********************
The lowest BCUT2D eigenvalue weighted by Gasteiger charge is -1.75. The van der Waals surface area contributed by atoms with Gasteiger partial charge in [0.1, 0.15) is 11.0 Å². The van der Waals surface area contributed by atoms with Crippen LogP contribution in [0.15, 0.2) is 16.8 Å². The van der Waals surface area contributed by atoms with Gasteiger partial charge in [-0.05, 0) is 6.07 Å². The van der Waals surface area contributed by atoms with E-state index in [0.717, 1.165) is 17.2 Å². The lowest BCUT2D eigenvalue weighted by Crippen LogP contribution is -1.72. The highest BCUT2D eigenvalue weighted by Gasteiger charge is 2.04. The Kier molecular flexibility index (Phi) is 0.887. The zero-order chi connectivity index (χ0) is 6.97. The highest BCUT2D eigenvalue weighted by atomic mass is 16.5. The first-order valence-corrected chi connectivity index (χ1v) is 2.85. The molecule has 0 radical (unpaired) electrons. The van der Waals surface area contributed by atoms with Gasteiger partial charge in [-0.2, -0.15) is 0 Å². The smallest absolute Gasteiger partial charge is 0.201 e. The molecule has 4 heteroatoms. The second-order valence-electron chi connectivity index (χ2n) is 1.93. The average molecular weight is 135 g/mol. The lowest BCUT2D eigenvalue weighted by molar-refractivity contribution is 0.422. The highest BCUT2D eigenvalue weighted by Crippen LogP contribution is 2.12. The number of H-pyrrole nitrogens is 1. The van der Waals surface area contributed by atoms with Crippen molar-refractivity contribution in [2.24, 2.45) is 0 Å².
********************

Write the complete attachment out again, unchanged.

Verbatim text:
The lowest BCUT2D eigenvalue weighted by Gasteiger charge is -1.75. The van der Waals surface area contributed by atoms with Gasteiger partial charge in [0.1, 0.15) is 11.0 Å². The van der Waals surface area contributed by atoms with Crippen LogP contribution in [0.15, 0.2) is 16.8 Å². The van der Waals surface area contributed by atoms with Gasteiger partial charge in [-0.05, 0) is 6.07 Å². The van der Waals surface area contributed by atoms with E-state index in [0.717, 1.165) is 17.2 Å². The lowest BCUT2D eigenvalue weighted by Crippen LogP contribution is -1.72. The highest BCUT2D eigenvalue weighted by Gasteiger charge is 2.04. The Kier molecular flexibility index (Phi) is 0.887. The zero-order chi connectivity index (χ0) is 6.97. The highest BCUT2D eigenvalue weighted by atomic mass is 16.5. The first-order valence-corrected chi connectivity index (χ1v) is 2.85. The molecule has 0 radical (unpaired) electrons. The van der Waals surface area contributed by atoms with Gasteiger partial charge in [-0.2, -0.15) is 0 Å². The smallest absolute Gasteiger partial charge is 0.201 e. The molecule has 4 heteroatoms. The second-order valence-electron chi connectivity index (χ2n) is 1.93. The average molecular weight is 135 g/mol. The lowest BCUT2D eigenvalue weighted by molar-refractivity contribution is 0.422. The highest BCUT2D eigenvalue weighted by Crippen LogP contribution is 2.12. The number of H-pyrrole nitrogens is 1. The van der Waals surface area contributed by atoms with Crippen molar-refractivity contribution in [2.24, 2.45) is 0 Å².